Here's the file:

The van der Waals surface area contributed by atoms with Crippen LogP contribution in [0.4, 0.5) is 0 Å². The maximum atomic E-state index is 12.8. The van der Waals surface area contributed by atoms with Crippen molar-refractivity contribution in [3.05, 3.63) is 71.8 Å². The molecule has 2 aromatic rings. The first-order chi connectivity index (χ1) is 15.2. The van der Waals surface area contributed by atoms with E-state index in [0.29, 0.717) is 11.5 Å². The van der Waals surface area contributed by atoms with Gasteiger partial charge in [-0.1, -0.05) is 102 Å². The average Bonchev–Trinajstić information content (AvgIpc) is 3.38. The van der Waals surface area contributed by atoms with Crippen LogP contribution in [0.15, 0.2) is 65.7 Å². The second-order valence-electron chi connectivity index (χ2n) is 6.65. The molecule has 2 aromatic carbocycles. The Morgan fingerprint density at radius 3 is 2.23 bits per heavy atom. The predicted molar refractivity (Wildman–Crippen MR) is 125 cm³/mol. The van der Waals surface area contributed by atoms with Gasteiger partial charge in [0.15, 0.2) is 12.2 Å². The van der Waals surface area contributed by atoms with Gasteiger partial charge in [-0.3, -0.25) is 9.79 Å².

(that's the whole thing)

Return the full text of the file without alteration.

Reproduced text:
The van der Waals surface area contributed by atoms with Crippen LogP contribution in [0.4, 0.5) is 0 Å². The maximum atomic E-state index is 12.8. The van der Waals surface area contributed by atoms with Crippen molar-refractivity contribution in [3.05, 3.63) is 71.8 Å². The molecule has 2 aromatic rings. The first-order chi connectivity index (χ1) is 15.2. The van der Waals surface area contributed by atoms with E-state index in [0.29, 0.717) is 11.5 Å². The van der Waals surface area contributed by atoms with Gasteiger partial charge in [-0.1, -0.05) is 102 Å². The average Bonchev–Trinajstić information content (AvgIpc) is 3.38. The van der Waals surface area contributed by atoms with Crippen LogP contribution in [0.15, 0.2) is 65.7 Å². The second-order valence-electron chi connectivity index (χ2n) is 6.65. The molecule has 2 aromatic carbocycles. The Morgan fingerprint density at radius 3 is 2.23 bits per heavy atom. The predicted molar refractivity (Wildman–Crippen MR) is 125 cm³/mol. The van der Waals surface area contributed by atoms with Gasteiger partial charge in [0.15, 0.2) is 12.2 Å². The van der Waals surface area contributed by atoms with Gasteiger partial charge in [-0.3, -0.25) is 9.79 Å².